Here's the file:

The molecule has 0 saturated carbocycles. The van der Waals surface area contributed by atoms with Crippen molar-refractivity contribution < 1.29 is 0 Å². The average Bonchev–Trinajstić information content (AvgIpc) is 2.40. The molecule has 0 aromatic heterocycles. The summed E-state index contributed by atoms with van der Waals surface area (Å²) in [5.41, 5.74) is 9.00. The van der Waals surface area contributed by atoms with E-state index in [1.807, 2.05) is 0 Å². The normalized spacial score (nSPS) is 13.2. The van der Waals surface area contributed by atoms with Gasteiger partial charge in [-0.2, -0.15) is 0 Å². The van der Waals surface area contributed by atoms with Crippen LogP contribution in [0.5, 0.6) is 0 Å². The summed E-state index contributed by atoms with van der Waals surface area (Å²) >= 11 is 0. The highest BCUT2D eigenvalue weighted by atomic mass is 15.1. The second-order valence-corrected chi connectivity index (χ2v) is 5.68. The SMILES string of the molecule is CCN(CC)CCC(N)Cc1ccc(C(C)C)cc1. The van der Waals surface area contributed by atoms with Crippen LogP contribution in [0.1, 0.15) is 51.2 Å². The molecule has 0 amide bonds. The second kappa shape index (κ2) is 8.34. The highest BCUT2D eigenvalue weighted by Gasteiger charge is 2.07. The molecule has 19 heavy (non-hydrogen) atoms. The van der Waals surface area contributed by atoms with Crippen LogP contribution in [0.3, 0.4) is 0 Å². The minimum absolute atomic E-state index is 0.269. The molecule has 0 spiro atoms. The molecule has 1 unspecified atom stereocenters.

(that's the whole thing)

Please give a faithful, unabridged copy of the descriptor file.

The molecule has 0 saturated carbocycles. The van der Waals surface area contributed by atoms with Crippen molar-refractivity contribution < 1.29 is 0 Å². The average Bonchev–Trinajstić information content (AvgIpc) is 2.40. The molecule has 0 aromatic heterocycles. The summed E-state index contributed by atoms with van der Waals surface area (Å²) in [5.41, 5.74) is 9.00. The van der Waals surface area contributed by atoms with E-state index in [1.807, 2.05) is 0 Å². The normalized spacial score (nSPS) is 13.2. The van der Waals surface area contributed by atoms with Gasteiger partial charge in [-0.2, -0.15) is 0 Å². The van der Waals surface area contributed by atoms with Crippen LogP contribution in [0.5, 0.6) is 0 Å². The summed E-state index contributed by atoms with van der Waals surface area (Å²) >= 11 is 0. The highest BCUT2D eigenvalue weighted by atomic mass is 15.1. The second-order valence-corrected chi connectivity index (χ2v) is 5.68. The SMILES string of the molecule is CCN(CC)CCC(N)Cc1ccc(C(C)C)cc1. The van der Waals surface area contributed by atoms with Crippen LogP contribution in [0.1, 0.15) is 51.2 Å². The molecule has 0 amide bonds. The second kappa shape index (κ2) is 8.34. The highest BCUT2D eigenvalue weighted by Gasteiger charge is 2.07. The molecule has 19 heavy (non-hydrogen) atoms. The van der Waals surface area contributed by atoms with Crippen LogP contribution in [0.3, 0.4) is 0 Å². The minimum absolute atomic E-state index is 0.269. The molecule has 0 spiro atoms. The molecule has 1 unspecified atom stereocenters.